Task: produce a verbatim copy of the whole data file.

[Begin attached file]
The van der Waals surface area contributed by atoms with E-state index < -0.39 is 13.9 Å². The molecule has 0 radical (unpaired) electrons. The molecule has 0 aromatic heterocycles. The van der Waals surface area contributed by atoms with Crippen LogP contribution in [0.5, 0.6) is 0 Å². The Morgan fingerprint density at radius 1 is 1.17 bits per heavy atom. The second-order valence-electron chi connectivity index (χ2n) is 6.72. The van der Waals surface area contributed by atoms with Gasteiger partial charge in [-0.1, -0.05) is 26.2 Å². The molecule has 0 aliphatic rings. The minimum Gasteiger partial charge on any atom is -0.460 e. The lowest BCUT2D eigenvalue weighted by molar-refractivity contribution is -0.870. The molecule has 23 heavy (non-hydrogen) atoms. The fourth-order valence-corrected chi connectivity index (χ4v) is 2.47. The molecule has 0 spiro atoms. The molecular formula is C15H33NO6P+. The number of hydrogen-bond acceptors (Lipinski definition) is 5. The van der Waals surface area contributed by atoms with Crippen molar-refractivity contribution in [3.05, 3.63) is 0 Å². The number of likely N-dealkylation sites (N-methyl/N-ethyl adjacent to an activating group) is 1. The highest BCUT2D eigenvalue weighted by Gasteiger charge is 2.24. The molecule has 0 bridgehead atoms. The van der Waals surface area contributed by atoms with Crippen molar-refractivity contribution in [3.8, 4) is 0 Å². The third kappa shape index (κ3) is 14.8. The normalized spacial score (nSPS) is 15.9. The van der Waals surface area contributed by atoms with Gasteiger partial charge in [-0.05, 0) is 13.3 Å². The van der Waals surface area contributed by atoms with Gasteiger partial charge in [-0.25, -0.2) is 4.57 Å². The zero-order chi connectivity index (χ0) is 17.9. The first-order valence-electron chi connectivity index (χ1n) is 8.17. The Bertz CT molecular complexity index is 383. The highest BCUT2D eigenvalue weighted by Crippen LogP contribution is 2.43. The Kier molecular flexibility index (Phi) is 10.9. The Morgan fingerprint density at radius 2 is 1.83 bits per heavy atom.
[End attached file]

The van der Waals surface area contributed by atoms with E-state index < -0.39 is 13.9 Å². The molecule has 0 radical (unpaired) electrons. The molecule has 0 aromatic heterocycles. The van der Waals surface area contributed by atoms with Crippen LogP contribution in [0.5, 0.6) is 0 Å². The Morgan fingerprint density at radius 1 is 1.17 bits per heavy atom. The second-order valence-electron chi connectivity index (χ2n) is 6.72. The van der Waals surface area contributed by atoms with Gasteiger partial charge in [-0.1, -0.05) is 26.2 Å². The molecule has 0 aliphatic rings. The minimum Gasteiger partial charge on any atom is -0.460 e. The lowest BCUT2D eigenvalue weighted by molar-refractivity contribution is -0.870. The molecule has 23 heavy (non-hydrogen) atoms. The fourth-order valence-corrected chi connectivity index (χ4v) is 2.47. The molecule has 0 spiro atoms. The molecular formula is C15H33NO6P+. The number of hydrogen-bond acceptors (Lipinski definition) is 5. The van der Waals surface area contributed by atoms with Crippen molar-refractivity contribution in [3.05, 3.63) is 0 Å². The number of likely N-dealkylation sites (N-methyl/N-ethyl adjacent to an activating group) is 1. The highest BCUT2D eigenvalue weighted by Gasteiger charge is 2.24. The molecule has 0 bridgehead atoms. The van der Waals surface area contributed by atoms with Crippen molar-refractivity contribution in [3.8, 4) is 0 Å². The third kappa shape index (κ3) is 14.8. The normalized spacial score (nSPS) is 15.9. The van der Waals surface area contributed by atoms with Gasteiger partial charge in [-0.05, 0) is 13.3 Å². The van der Waals surface area contributed by atoms with Gasteiger partial charge in [-0.25, -0.2) is 4.57 Å². The zero-order chi connectivity index (χ0) is 17.9. The first-order valence-electron chi connectivity index (χ1n) is 8.17. The Bertz CT molecular complexity index is 383. The highest BCUT2D eigenvalue weighted by Crippen LogP contribution is 2.43. The Kier molecular flexibility index (Phi) is 10.9. The Morgan fingerprint density at radius 2 is 1.83 bits per heavy atom.